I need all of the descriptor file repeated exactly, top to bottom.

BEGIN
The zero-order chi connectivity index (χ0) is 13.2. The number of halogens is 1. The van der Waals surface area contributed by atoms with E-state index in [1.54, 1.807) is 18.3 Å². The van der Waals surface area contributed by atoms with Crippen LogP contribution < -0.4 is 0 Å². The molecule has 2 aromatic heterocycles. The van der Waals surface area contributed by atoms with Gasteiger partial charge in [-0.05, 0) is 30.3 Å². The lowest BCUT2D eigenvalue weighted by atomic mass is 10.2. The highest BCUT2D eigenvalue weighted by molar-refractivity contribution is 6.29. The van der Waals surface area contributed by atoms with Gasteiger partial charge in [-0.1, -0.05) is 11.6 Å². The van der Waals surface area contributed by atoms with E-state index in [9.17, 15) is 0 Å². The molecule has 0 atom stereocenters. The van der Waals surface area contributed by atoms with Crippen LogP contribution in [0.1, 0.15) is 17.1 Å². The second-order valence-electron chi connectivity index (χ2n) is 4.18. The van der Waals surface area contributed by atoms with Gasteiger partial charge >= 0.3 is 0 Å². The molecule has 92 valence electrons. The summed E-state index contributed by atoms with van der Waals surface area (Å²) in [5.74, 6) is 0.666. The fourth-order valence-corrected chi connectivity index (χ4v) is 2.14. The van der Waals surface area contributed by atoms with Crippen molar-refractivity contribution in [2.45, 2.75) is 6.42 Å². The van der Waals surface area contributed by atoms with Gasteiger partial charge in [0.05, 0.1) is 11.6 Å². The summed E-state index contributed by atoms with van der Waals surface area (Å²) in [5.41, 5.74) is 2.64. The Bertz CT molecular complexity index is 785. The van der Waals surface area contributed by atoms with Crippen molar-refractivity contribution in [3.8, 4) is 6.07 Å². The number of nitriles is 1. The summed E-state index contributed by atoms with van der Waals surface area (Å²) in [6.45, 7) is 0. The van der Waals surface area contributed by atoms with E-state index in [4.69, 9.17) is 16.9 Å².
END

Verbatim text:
The zero-order chi connectivity index (χ0) is 13.2. The number of halogens is 1. The van der Waals surface area contributed by atoms with E-state index in [1.54, 1.807) is 18.3 Å². The van der Waals surface area contributed by atoms with Crippen LogP contribution < -0.4 is 0 Å². The molecule has 2 aromatic heterocycles. The van der Waals surface area contributed by atoms with Gasteiger partial charge in [-0.05, 0) is 30.3 Å². The lowest BCUT2D eigenvalue weighted by atomic mass is 10.2. The highest BCUT2D eigenvalue weighted by molar-refractivity contribution is 6.29. The van der Waals surface area contributed by atoms with Gasteiger partial charge in [-0.1, -0.05) is 11.6 Å². The van der Waals surface area contributed by atoms with E-state index in [9.17, 15) is 0 Å². The molecule has 0 atom stereocenters. The van der Waals surface area contributed by atoms with Crippen LogP contribution in [0.1, 0.15) is 17.1 Å². The second-order valence-electron chi connectivity index (χ2n) is 4.18. The van der Waals surface area contributed by atoms with Gasteiger partial charge >= 0.3 is 0 Å². The molecule has 92 valence electrons. The summed E-state index contributed by atoms with van der Waals surface area (Å²) in [5.74, 6) is 0.666. The fourth-order valence-corrected chi connectivity index (χ4v) is 2.14. The van der Waals surface area contributed by atoms with Crippen molar-refractivity contribution in [2.45, 2.75) is 6.42 Å². The van der Waals surface area contributed by atoms with Gasteiger partial charge in [0.05, 0.1) is 11.6 Å². The summed E-state index contributed by atoms with van der Waals surface area (Å²) in [5.41, 5.74) is 2.64. The Bertz CT molecular complexity index is 785. The van der Waals surface area contributed by atoms with Crippen molar-refractivity contribution in [3.8, 4) is 6.07 Å². The number of nitriles is 1. The summed E-state index contributed by atoms with van der Waals surface area (Å²) in [6.45, 7) is 0. The van der Waals surface area contributed by atoms with E-state index in [4.69, 9.17) is 16.9 Å².